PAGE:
United States District Court, W.D. Pennsylvania
MEMORANDUM ORDER Re: ECF No. 14.
MAUREEN P. KELLY, Chief Magistrate Judge.
Plaintiff Derek Wayne Jackson ("Plaintiff"), an inmate at the Pennsylvania State Correctional Institution at Greene ("SCI - Greene"), has presented a civil rights complaint alleging that Defendants violated his constitutional rights by failing to intervene and otherwise protect him from an inmate assault. Plaintiff also alleges that Defendants violated his rights by committing negligence in the provision of medical care. (ECF No. 7).
Presently before this Court is Plaintiff's Motion for Reconsideration (ECF No. 14) of this Court's Order denying Plaintiff's Motion for Appointment of Counsel (ECF No. 11). Plaintiff first petitioned this Court for the appointment of counsel on January 8, 2015 (ECF No. 8). In an Order dated January 22, 2015 (ECF No. 11), Plaintiff's request was denied. Plaintiff's seeks reconsideration because he alleges that he is "severely mentally ill, diagnosed with schizophrenia, prescribed antipsychotic medication and housed in a residential treatment unit with a maximum security setting due to the seriousness of his disease." (ECF No. 14). Plaintiff further alleges that he "is disabled and unable to participate in a meaningful and intelligent manner." Id . Plaintiff's motion requires the Court to again determine whether or not, under the facts and circumstances of this case, the Court should exercise its discretion pursuant to 28 U.S.C. § 1915(e)(1) and request an attorney to represent Plaintiff in the prosecution of this action.
In light of Plaintiff's allegations regarding his purported disability, the Court has considered his Motion for Reconsideration pursuant to Rule 17(c)(2) of the Federal Rules of Civil Procedure. See, Powell v. Symons, 680 F.3d 301m 303, 307 (3d Cir, 2012).
Rule 17(c) applies "[i]f a court [is] presented with evidence from an appropriate court of record or a relevant public agency indicating that the party had been adjudicated incompetent, or if the court receive[s] verifiable evidence from a mental health professional demonstrating that the party is being or has been treated for mental illness of the type that would render him or her legally incompetent." Id . The court "need not inquire sua sponte into a pro se plaintiff's mental competence based on a litigant's bizarre behavior alone, even if such behavior may suggest mental incapacity." Id. at 303 (citations omitted). The decision whether to appoint a next friend or guardian ad litem rests with the sound discretion of the district court. See id.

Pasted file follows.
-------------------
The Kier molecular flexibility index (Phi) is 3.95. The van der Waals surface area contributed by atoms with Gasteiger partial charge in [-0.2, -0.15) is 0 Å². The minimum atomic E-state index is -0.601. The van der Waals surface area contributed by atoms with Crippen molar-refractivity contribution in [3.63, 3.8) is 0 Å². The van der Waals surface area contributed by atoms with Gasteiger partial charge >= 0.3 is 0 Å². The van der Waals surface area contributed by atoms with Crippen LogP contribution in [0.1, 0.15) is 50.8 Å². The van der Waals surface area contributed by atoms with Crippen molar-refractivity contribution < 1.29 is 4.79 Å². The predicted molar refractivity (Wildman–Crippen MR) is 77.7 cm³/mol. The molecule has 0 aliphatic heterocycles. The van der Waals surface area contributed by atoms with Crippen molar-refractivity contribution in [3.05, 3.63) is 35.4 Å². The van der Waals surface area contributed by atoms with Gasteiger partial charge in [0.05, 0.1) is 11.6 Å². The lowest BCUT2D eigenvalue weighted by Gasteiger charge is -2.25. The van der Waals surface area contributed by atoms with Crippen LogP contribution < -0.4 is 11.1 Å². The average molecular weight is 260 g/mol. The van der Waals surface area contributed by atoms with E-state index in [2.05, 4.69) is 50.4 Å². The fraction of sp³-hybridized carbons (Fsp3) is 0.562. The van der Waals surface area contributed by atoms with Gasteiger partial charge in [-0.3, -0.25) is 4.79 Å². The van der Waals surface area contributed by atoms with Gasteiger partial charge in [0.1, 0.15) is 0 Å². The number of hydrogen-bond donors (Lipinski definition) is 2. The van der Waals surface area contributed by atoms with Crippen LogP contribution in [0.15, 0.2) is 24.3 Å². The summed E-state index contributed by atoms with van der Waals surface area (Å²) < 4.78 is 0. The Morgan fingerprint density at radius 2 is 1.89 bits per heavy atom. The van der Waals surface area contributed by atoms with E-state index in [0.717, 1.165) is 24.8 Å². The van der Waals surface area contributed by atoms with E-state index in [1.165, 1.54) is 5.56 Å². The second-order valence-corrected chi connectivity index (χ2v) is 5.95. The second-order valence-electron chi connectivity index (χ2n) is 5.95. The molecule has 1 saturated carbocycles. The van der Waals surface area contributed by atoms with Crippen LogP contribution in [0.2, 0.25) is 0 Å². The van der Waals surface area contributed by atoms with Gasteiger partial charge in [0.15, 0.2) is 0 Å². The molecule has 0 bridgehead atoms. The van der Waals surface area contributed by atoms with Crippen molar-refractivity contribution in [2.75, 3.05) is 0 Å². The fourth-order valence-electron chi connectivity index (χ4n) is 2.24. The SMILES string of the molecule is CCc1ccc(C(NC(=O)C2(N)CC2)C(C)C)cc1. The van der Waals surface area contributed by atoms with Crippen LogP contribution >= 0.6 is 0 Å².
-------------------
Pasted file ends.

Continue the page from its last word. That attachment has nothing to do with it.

Contrary to Plaintiff's claims that he is incapable of litigating this action without the appointment of counsel, the Court notes that a review of the docket in this matter demonstrates that Plaintiff has appropriately litigated this matter to date and appears sufficiently articulate and capable of appropriate legal argument. Moreover, Plaintiff has not provided any documentation in support of his allegation in the way of verifiable evidence from a mental health professional demonstrating that he is or has been treated for mental illness of the type that would render him legally incompetent. Nor is there evidence that Plaintiff has been adjudicated incompetent by any court. The Court finds that, under the circumstances, the evidence does not suffice to conclude that Plaintiff is incompetent. Inasmuch as there is no substantial question regarding the competence of Plaintiff, it is not necessary to conduct a Rule 17(c) competency hearing. For these reasons, the Court finds Plaintiff is currently competent and declines to appoint counsel to represent his interests.
Further, it does not appear that Plaintiff has offered the Court any other basis for exercising its discretion to appoint counsel that has not already been considered.
Therefore, for the reasons set forth in the Court's Order dated January 22, 2015, and because consideration of the factors set forth in Tabron v. Grace , 6 F.3d 147 (3d Cir. 1993), does not warrant the appointment of counsel in this instance, we decline to exercise our discretion to appoint counsel for plaintiff in the prosecution of this action. See Parham v. Johnson , 126 F.3d 454, 457 (3d Cir. 1997).
AND NOW, this 16th day of March 2015, IT IS HEREBY ORDERED that Plaintiff's Motion for Reconsideration [ECF No. 14] is DENIED without prejudice.
In accordance with the Magistrate Judges Act, 28 U.S.C. § 636(b)(1), and Rule 72.C.2 of the Local Rules of Court, the parties are allowed fourteen (14) days from the date of this Order to file an appeal to the District Judge which includes the basis for objection to this Order. Any appeal is to be submitted to the Clerk of Court, United States District Court, 700 Grant Street, Room 3110, ...